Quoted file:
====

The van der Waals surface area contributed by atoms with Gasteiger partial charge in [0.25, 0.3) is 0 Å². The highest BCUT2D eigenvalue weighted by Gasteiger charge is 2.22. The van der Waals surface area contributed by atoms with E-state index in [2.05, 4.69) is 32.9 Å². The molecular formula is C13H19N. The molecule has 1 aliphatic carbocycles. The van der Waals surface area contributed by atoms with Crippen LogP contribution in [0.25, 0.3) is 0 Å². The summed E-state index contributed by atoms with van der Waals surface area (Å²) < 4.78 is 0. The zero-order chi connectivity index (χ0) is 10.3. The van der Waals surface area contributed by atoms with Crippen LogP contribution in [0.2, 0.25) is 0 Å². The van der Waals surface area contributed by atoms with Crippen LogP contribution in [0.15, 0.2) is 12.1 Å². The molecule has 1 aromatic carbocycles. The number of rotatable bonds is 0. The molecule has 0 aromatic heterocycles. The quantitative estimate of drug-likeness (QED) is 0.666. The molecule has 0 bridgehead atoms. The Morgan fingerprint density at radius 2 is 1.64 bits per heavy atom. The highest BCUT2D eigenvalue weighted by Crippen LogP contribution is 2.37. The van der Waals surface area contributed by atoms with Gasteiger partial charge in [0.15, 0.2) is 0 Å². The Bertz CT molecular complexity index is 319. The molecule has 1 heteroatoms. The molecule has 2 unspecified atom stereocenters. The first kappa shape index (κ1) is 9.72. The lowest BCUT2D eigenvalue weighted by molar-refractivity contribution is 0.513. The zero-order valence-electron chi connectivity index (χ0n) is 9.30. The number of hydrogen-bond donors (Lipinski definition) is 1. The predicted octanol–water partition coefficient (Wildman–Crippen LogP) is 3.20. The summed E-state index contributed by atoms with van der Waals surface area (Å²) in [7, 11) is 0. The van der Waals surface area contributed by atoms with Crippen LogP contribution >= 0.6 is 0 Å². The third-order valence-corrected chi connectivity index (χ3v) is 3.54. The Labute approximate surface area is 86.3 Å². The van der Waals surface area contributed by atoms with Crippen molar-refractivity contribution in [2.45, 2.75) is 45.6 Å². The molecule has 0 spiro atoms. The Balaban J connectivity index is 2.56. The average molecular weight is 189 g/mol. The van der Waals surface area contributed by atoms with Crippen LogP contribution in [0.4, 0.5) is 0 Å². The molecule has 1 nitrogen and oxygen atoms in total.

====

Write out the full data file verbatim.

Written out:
The van der Waals surface area contributed by atoms with Gasteiger partial charge in [0.25, 0.3) is 0 Å². The highest BCUT2D eigenvalue weighted by Gasteiger charge is 2.22. The van der Waals surface area contributed by atoms with E-state index in [2.05, 4.69) is 32.9 Å². The molecular formula is C13H19N. The molecule has 1 aliphatic carbocycles. The van der Waals surface area contributed by atoms with Crippen LogP contribution in [0.25, 0.3) is 0 Å². The summed E-state index contributed by atoms with van der Waals surface area (Å²) < 4.78 is 0. The zero-order chi connectivity index (χ0) is 10.3. The van der Waals surface area contributed by atoms with Crippen LogP contribution in [0.2, 0.25) is 0 Å². The van der Waals surface area contributed by atoms with Crippen LogP contribution in [0.15, 0.2) is 12.1 Å². The molecule has 1 aromatic carbocycles. The number of rotatable bonds is 0. The molecule has 0 aromatic heterocycles. The quantitative estimate of drug-likeness (QED) is 0.666. The molecule has 0 bridgehead atoms. The Morgan fingerprint density at radius 2 is 1.64 bits per heavy atom. The highest BCUT2D eigenvalue weighted by Crippen LogP contribution is 2.37. The van der Waals surface area contributed by atoms with Gasteiger partial charge in [0.15, 0.2) is 0 Å². The Bertz CT molecular complexity index is 319. The molecule has 1 heteroatoms. The molecule has 2 unspecified atom stereocenters. The first kappa shape index (κ1) is 9.72. The lowest BCUT2D eigenvalue weighted by molar-refractivity contribution is 0.513. The zero-order valence-electron chi connectivity index (χ0n) is 9.30. The number of hydrogen-bond donors (Lipinski definition) is 1. The predicted octanol–water partition coefficient (Wildman–Crippen LogP) is 3.20. The summed E-state index contributed by atoms with van der Waals surface area (Å²) in [7, 11) is 0. The van der Waals surface area contributed by atoms with Crippen LogP contribution >= 0.6 is 0 Å². The third-order valence-corrected chi connectivity index (χ3v) is 3.54. The Labute approximate surface area is 86.3 Å². The van der Waals surface area contributed by atoms with Crippen molar-refractivity contribution in [2.45, 2.75) is 45.6 Å². The molecule has 0 spiro atoms. The Balaban J connectivity index is 2.56. The average molecular weight is 189 g/mol. The van der Waals surface area contributed by atoms with Crippen LogP contribution in [0.4, 0.5) is 0 Å². The molecule has 1 nitrogen and oxygen atoms in total.